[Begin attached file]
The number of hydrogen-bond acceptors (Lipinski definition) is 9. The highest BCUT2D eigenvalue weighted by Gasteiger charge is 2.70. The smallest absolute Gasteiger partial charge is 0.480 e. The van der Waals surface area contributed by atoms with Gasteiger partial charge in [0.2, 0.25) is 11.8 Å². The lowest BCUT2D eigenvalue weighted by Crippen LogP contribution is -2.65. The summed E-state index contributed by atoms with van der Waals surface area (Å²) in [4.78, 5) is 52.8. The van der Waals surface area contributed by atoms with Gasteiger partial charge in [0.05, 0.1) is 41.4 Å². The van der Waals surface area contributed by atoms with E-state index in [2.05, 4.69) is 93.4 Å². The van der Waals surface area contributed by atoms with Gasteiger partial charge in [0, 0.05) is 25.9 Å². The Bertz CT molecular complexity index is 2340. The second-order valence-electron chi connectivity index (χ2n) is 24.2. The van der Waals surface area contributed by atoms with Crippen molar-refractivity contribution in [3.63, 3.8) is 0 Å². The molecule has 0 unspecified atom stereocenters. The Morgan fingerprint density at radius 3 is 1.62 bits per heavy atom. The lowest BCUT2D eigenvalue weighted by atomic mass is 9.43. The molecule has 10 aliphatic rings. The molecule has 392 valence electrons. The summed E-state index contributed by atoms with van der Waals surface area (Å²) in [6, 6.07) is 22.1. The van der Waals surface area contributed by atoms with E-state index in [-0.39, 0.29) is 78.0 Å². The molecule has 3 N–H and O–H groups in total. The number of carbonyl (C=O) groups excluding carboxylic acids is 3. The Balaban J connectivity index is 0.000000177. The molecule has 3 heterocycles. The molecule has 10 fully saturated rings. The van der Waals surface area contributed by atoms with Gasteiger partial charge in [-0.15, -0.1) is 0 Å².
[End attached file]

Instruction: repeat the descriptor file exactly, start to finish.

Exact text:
The number of hydrogen-bond acceptors (Lipinski definition) is 9. The highest BCUT2D eigenvalue weighted by Gasteiger charge is 2.70. The smallest absolute Gasteiger partial charge is 0.480 e. The van der Waals surface area contributed by atoms with Gasteiger partial charge in [0.2, 0.25) is 11.8 Å². The lowest BCUT2D eigenvalue weighted by Crippen LogP contribution is -2.65. The summed E-state index contributed by atoms with van der Waals surface area (Å²) in [4.78, 5) is 52.8. The van der Waals surface area contributed by atoms with Gasteiger partial charge in [0.05, 0.1) is 41.4 Å². The van der Waals surface area contributed by atoms with E-state index in [2.05, 4.69) is 93.4 Å². The van der Waals surface area contributed by atoms with Gasteiger partial charge in [0, 0.05) is 25.9 Å². The Bertz CT molecular complexity index is 2340. The second-order valence-electron chi connectivity index (χ2n) is 24.2. The van der Waals surface area contributed by atoms with Crippen molar-refractivity contribution in [3.63, 3.8) is 0 Å². The molecule has 0 unspecified atom stereocenters. The Morgan fingerprint density at radius 3 is 1.62 bits per heavy atom. The lowest BCUT2D eigenvalue weighted by atomic mass is 9.43. The molecule has 10 aliphatic rings. The molecule has 392 valence electrons. The summed E-state index contributed by atoms with van der Waals surface area (Å²) in [6, 6.07) is 22.1. The van der Waals surface area contributed by atoms with E-state index in [-0.39, 0.29) is 78.0 Å². The molecule has 3 N–H and O–H groups in total. The number of carbonyl (C=O) groups excluding carboxylic acids is 3. The Balaban J connectivity index is 0.000000177. The molecule has 3 heterocycles. The molecule has 10 fully saturated rings. The van der Waals surface area contributed by atoms with Gasteiger partial charge in [-0.15, -0.1) is 0 Å².